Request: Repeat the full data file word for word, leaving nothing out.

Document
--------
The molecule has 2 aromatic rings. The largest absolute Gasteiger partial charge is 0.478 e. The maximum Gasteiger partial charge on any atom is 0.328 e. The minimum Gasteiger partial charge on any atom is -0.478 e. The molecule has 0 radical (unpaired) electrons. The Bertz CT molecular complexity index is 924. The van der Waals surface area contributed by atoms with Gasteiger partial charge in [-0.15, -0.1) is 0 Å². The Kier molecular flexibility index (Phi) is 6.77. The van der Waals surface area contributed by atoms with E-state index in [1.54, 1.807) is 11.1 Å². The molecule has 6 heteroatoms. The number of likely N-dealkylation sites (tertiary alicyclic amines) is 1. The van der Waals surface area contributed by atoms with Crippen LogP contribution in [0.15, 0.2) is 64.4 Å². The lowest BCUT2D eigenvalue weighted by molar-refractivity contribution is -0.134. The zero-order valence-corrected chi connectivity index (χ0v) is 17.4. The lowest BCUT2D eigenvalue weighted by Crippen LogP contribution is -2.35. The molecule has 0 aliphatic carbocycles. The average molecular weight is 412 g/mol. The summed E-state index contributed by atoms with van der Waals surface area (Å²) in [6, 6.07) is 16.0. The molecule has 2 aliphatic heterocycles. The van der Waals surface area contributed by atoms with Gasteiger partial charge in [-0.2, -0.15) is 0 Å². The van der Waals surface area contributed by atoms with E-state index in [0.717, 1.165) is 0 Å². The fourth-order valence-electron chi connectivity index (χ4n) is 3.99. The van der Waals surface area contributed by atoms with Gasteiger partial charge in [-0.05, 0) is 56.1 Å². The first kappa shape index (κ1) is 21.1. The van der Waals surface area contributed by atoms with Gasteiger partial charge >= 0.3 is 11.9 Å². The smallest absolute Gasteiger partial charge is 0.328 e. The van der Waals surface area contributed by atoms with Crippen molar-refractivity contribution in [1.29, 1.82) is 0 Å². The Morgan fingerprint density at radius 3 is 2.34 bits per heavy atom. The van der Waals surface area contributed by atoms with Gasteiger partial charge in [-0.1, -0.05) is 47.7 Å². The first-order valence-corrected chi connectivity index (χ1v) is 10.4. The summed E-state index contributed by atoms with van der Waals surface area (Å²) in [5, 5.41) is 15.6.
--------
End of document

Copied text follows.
The molecule has 2 aromatic rings. The largest absolute Gasteiger partial charge is 0.478 e. The maximum Gasteiger partial charge on any atom is 0.328 e. The minimum Gasteiger partial charge on any atom is -0.478 e. The molecule has 0 radical (unpaired) electrons. The Bertz CT molecular complexity index is 924. The van der Waals surface area contributed by atoms with Gasteiger partial charge in [-0.15, -0.1) is 0 Å². The Kier molecular flexibility index (Phi) is 6.77. The van der Waals surface area contributed by atoms with E-state index in [1.54, 1.807) is 11.1 Å². The molecule has 6 heteroatoms. The number of likely N-dealkylation sites (tertiary alicyclic amines) is 1. The van der Waals surface area contributed by atoms with Crippen LogP contribution in [0.15, 0.2) is 64.4 Å². The lowest BCUT2D eigenvalue weighted by molar-refractivity contribution is -0.134. The zero-order valence-corrected chi connectivity index (χ0v) is 17.4. The lowest BCUT2D eigenvalue weighted by Crippen LogP contribution is -2.35. The molecule has 0 aliphatic carbocycles. The average molecular weight is 412 g/mol. The summed E-state index contributed by atoms with van der Waals surface area (Å²) in [6, 6.07) is 16.0. The molecule has 2 aliphatic heterocycles. The van der Waals surface area contributed by atoms with Gasteiger partial charge in [-0.2, -0.15) is 0 Å². The van der Waals surface area contributed by atoms with E-state index in [0.717, 1.165) is 0 Å². The fourth-order valence-electron chi connectivity index (χ4n) is 3.99. The van der Waals surface area contributed by atoms with Gasteiger partial charge in [-0.05, 0) is 56.1 Å². The first kappa shape index (κ1) is 21.1. The van der Waals surface area contributed by atoms with Gasteiger partial charge >= 0.3 is 11.9 Å². The smallest absolute Gasteiger partial charge is 0.328 e. The van der Waals surface area contributed by atoms with Crippen molar-refractivity contribution in [1.29, 1.82) is 0 Å². The Morgan fingerprint density at radius 3 is 2.34 bits per heavy atom. The van der Waals surface area contributed by atoms with Gasteiger partial charge in [-0.1, -0.05) is 47.7 Å². The first-order valence-corrected chi connectivity index (χ1v) is 10.4. The summed E-state index contributed by atoms with van der Waals surface area (Å²) in [5, 5.41) is 15.6.